A collage on paper framed in a natural wood frame. There are a multitude of symbols/images upon it: a cherub, a white dress without a head, a white car, a speaker megaphone, a bundle of green grapes, and a pale forest scene in the background.

Ramin Haerizadeh, First Rain's Always a Surprise, 2014. Paper and found oil painting collage, acrylic, ink, color pencil and lipstick on paper, 39.37 x 27.56 inches (100 x 70 cm)

A collage framed in natural wood with mixed pieces of paper and photographs. There is a candle being drained into a bowl at the bottom-right, and a photograph of a small girl holding a black flag attached to a pair of legs. There is also a suited man in a large square photograph in the background.

Ramin Haerizadeh, First Rain's Always a Surprise, 2014. Paper collage, ink, color pencil, pencil and lipstick on paper, 39.37 x 27.56 inches (100 x 70 cm)

A circular artwork that depicts a figure in the center with three arms, embedded within layers of fabric and floral prints. Upon the canvas are plastic readymades and knickknacks.

Ramin Haerizadeh, Carrot Cake, Carrot Cake, Do You Have Any Nuts?, 2014. Collage of various plastic ready-mades, paper, cardboard and carved wood on canvas, 44 6/8 inches diameter (113.7 cm diameter)

A painted work made up of 4 works on canvas: the bottom is a kangaroo tail and genitalia on a blue surface with a blue background; to the left is a circular canvas with the word "MOUTH" in black on pink ground; at the top is a square painting of a foot that is squished entirely into the frame; at right is a circular mauve canvas with an asterisk in black.

Hesam Rahmanian, Asterisk, Word of Mouth, Cocktail and 1sq Foot, 2014–15. Acrylic on canvas (a suite of 4 works), top to bottom, left to right: 12 x 12 inches; 5 x 7.01 inches; 5 inches diameter; 12.01 x 24.02 inches.

A painting of a man in a black suit, facing away from the viewer to the left. His ear and black hair are visible. His background is green.

Hesam Rahmanian, Rearview Portrait, 2012. Acrylic on canvas, 23 1/2 x 20 inches (59.7 x 50.8 cm)

A painted abstraction that uses a magazine page as the ground. There is a discernible diamond crown from the magazine, and there are yellow/white/beige tones over the face

Hesam Rahmanian, Untitled, 2014. Collage of recycled paint and magazine page, 12.6 x 9.45 inches (32 x 24 cm)

A work that uses the cover of an Andy Warhol monograph as a foundation for paint over it. The bottom half of the work is white with a loose gray line.

Hesam Rahmanian, Untitled, 2014. Collage of recycled paint, magazine page and ink on paper, 16.34 x 12.01 inches (41.5 x 30.5 cm)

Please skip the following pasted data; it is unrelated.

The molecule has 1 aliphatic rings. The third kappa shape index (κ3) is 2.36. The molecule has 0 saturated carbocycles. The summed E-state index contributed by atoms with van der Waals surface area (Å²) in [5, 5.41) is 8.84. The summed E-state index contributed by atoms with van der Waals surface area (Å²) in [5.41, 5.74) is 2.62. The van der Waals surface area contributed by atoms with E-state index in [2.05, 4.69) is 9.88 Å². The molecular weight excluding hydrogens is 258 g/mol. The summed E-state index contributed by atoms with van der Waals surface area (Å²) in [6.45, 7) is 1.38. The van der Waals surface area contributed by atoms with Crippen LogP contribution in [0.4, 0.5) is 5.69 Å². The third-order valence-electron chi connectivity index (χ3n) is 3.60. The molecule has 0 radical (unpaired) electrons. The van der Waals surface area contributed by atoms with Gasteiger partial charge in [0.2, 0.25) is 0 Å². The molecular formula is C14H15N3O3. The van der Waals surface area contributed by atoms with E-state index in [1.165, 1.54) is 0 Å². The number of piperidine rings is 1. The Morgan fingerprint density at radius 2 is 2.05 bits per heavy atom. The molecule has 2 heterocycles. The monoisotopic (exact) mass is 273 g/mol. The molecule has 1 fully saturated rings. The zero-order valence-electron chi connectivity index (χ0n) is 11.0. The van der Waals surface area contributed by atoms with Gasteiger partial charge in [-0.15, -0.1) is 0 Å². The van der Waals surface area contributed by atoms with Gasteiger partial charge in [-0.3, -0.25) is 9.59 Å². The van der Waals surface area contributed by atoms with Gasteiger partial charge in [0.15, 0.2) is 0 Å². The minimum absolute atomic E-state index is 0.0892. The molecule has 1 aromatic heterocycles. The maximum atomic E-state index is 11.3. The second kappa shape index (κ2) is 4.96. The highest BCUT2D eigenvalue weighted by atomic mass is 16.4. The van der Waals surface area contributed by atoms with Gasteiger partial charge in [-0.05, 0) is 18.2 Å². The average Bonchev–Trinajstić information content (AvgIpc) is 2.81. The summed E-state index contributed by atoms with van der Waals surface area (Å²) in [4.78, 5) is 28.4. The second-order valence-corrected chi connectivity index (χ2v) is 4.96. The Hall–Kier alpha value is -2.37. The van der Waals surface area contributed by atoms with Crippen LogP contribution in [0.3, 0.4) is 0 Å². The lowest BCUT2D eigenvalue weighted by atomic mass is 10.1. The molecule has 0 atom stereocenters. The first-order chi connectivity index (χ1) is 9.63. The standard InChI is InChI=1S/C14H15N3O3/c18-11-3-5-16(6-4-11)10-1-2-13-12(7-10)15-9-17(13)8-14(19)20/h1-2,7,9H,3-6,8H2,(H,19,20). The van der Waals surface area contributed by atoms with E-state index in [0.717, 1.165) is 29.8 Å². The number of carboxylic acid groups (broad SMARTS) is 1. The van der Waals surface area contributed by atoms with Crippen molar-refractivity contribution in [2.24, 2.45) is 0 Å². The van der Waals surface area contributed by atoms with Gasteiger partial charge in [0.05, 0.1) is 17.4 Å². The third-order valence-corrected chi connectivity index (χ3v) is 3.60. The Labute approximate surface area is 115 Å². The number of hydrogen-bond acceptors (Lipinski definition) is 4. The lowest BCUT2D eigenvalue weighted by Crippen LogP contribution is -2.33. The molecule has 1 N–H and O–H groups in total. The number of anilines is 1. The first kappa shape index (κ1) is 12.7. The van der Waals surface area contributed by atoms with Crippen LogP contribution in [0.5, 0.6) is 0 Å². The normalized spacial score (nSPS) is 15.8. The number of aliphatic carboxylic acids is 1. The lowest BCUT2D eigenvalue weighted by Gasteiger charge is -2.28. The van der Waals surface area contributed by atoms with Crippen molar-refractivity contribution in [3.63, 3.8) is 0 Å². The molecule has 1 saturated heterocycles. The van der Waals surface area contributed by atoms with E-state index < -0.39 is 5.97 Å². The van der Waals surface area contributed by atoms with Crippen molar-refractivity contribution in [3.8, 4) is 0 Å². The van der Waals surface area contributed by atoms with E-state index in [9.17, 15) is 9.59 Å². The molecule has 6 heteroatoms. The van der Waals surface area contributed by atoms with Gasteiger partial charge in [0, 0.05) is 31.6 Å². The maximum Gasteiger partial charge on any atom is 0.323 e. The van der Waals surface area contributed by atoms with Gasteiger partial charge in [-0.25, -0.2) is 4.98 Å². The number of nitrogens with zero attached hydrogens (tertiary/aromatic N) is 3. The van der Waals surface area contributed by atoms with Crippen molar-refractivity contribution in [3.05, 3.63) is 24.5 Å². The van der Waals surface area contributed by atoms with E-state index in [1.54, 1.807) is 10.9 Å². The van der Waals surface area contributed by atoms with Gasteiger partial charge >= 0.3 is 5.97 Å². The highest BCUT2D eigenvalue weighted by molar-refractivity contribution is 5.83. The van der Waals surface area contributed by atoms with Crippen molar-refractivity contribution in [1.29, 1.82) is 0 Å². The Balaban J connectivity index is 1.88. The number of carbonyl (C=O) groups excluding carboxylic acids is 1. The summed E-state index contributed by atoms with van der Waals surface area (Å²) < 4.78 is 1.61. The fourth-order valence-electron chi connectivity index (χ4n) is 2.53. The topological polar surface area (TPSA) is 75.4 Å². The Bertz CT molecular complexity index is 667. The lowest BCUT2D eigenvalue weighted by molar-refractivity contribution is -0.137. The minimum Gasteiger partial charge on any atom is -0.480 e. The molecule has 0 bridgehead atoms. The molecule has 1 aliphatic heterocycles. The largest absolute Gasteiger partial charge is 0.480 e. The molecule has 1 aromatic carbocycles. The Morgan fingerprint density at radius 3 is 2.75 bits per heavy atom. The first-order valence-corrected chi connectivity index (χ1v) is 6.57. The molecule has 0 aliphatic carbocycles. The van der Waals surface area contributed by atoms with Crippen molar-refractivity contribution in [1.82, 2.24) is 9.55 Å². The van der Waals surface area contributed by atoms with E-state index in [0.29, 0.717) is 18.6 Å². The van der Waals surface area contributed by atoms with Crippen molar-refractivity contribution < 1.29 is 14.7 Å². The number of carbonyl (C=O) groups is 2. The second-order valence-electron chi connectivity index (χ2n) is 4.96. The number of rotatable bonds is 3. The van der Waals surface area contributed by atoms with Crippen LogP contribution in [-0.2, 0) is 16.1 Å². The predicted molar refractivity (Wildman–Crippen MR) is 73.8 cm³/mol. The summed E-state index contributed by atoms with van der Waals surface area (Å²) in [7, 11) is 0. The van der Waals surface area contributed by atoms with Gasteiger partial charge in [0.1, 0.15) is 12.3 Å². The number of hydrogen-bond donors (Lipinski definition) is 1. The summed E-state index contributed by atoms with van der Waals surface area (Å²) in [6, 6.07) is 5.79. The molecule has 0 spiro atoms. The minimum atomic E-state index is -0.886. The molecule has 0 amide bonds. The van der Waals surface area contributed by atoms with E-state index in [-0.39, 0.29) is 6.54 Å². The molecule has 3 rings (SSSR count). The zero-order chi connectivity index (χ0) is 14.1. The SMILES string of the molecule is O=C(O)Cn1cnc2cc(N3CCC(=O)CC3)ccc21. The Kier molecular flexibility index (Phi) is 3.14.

A painting of a broken black umbrella on the ground. The background is very abstracted: there are blue and white striations that appear like rain. The ground is mauve.

Hesam Rahmanian, Defeated, 2012. Acrylic on canvas, 39.37 x 39.37 inches (100 x 100 cm)

Press Release

Callicoon Fine Arts is very pleased to present I won’t wait for grey hairs and worldly cares to soften my views, the first exhibition in the United States by Dubai-based artists Ramin Haerizadeh, Rokni Haerizadeh, and Hesam Rahmanian. The three have become known for their satirical approach to contemporary politics, building up immersive environments that blur the lines between their individual artistic practices, even while maintaining their own distinct identities. The elasticity of these categories is furthered with the inclusion of works by other artists in the exhibition. Be it from the Iran of their origin, or from aspects of American and European culture and art history, the artists gather allusions in a playful and subversive activity. 

Over the course of a multi-week installation the artists transform the gallery into an extension of their shared home and the work spaces of their studios. The accumulation places equal emphasis on their diverse sources. The extraordinary Zanni trickster of Commedia dell’arte, for example, or the friends and acquaintances that contribute to their daily life, all become a point of contact from which the trio develop their ongoing process. As “exhibition-cum-theatre,” the show includes video (in both performance and animation-based forms), painting, sculpture and collage, with the walls and floor of the space covered in painting. Networks of loose geometry, blooms of amaryllis, and illustrated figures in a style that references traditional forms of Iranian painting and calligraphy extend throughout the gallery.